Techniques and materials
I like the idea that working with ceramics is basically quite simple. It is a material that has been dug out of the ground, formed and fired. It has been done for thousands of years - so it is the detail and personal expression I add that makes it special.
Technically, there are endless possibilities so in order to be able to master my technique and keep the focus on the expression I try to work with relatively simple methods.
By working focused, I get an eye for all the nuances that exist in the area I am working in - and again endless possibilities opens.
I primarily work with porcelain clay. I like that the material is subtle and strong at the same time. The porcelain shrinks 15% in the firing - it means that I can think I have made a huge vase, and it comes out of the kiln and is ... tiny ...
But it also means, that the clay is completely sintered; ie close or fused. It cannot soak any water, even if it is not glazed - and therefore tolerates both dishwasher and freezer.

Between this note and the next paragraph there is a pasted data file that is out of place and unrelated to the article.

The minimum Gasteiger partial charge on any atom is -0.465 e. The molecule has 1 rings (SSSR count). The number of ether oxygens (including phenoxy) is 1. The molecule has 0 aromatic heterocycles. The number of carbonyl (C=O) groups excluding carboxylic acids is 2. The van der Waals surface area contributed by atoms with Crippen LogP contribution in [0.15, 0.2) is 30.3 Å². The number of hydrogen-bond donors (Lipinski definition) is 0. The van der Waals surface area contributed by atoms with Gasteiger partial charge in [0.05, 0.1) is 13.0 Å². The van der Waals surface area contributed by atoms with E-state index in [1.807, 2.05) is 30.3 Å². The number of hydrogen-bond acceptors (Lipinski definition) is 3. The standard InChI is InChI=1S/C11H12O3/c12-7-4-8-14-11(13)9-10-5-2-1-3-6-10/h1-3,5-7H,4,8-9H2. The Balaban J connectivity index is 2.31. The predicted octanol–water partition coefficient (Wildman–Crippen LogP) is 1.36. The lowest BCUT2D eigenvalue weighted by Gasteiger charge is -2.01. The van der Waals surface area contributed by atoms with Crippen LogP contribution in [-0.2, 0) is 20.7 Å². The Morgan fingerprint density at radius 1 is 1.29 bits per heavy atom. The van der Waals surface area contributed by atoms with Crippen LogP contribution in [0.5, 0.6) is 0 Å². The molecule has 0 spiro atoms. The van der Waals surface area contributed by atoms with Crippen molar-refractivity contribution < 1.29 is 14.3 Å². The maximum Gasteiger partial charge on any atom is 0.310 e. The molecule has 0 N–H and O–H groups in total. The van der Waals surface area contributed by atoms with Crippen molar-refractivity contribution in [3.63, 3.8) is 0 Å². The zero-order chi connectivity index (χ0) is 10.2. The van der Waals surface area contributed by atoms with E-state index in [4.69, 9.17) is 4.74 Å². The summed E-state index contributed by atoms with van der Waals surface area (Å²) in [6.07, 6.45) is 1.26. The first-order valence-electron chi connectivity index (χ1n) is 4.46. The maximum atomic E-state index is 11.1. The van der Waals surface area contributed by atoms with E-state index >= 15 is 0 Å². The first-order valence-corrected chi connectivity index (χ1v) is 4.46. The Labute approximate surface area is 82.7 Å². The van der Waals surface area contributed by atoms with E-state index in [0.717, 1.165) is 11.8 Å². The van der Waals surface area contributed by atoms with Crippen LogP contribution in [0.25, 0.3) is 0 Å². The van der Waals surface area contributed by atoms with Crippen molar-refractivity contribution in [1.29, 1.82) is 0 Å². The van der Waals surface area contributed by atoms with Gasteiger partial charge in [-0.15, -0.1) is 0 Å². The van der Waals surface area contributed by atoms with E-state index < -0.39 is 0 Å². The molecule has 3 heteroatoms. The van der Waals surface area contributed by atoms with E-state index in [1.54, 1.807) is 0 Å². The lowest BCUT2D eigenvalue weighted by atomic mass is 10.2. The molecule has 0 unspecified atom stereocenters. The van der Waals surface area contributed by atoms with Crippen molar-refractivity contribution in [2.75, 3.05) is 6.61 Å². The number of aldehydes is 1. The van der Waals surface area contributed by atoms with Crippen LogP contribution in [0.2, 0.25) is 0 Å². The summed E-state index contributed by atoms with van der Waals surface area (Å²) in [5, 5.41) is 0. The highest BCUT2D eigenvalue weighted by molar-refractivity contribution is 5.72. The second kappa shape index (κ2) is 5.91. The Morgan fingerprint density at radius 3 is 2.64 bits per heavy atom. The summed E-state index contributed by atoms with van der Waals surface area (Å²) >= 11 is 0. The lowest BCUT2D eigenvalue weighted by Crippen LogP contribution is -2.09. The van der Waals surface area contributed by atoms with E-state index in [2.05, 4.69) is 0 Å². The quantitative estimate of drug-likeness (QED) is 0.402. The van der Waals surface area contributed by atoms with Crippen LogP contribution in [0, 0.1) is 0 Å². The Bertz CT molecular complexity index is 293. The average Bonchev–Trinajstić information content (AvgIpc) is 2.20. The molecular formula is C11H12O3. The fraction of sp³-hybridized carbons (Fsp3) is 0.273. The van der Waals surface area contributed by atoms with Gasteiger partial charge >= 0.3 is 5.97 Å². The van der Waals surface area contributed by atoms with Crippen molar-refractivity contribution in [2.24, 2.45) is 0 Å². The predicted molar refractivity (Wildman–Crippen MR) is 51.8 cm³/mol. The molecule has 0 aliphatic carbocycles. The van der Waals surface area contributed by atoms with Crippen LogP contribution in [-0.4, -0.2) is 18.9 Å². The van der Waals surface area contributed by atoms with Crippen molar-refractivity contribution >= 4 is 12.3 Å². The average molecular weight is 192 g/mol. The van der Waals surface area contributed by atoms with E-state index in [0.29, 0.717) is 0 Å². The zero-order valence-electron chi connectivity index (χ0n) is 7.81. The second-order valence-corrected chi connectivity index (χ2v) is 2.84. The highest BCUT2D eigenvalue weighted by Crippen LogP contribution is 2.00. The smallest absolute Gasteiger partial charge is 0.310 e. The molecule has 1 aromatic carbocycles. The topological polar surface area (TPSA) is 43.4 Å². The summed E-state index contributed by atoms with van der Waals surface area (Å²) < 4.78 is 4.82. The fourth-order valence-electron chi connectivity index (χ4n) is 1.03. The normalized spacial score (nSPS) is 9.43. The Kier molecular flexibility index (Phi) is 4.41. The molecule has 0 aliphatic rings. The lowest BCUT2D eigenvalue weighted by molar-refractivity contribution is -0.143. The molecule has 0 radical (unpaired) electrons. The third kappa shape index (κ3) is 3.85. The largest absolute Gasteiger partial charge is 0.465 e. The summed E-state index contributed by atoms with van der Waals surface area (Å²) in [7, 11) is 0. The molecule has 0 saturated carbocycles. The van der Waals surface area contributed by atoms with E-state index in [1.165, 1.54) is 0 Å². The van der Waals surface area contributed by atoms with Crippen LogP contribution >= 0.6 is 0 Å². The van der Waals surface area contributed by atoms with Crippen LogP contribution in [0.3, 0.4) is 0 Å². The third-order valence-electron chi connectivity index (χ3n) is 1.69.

The vases called Limfjorden are fired upside down and I use the unglazed top edge as part of the expression. The matte, sintered surface tells of the material and it is a contrast to the glazed surface on the rest of the vase.
All my work is made on the potters wheel. After the throwing, I alter the work in different ways.
Sometimes I use a knife to cut in the surface, at other times I cut the pots in pieces and put them together in new ways. Other times again I press or alter the clay.
I develop and mix my own glazes and therefore know how they react with each other and how they differ by small changes in the temperature I fire to.
All my work is fired in an electric kiln.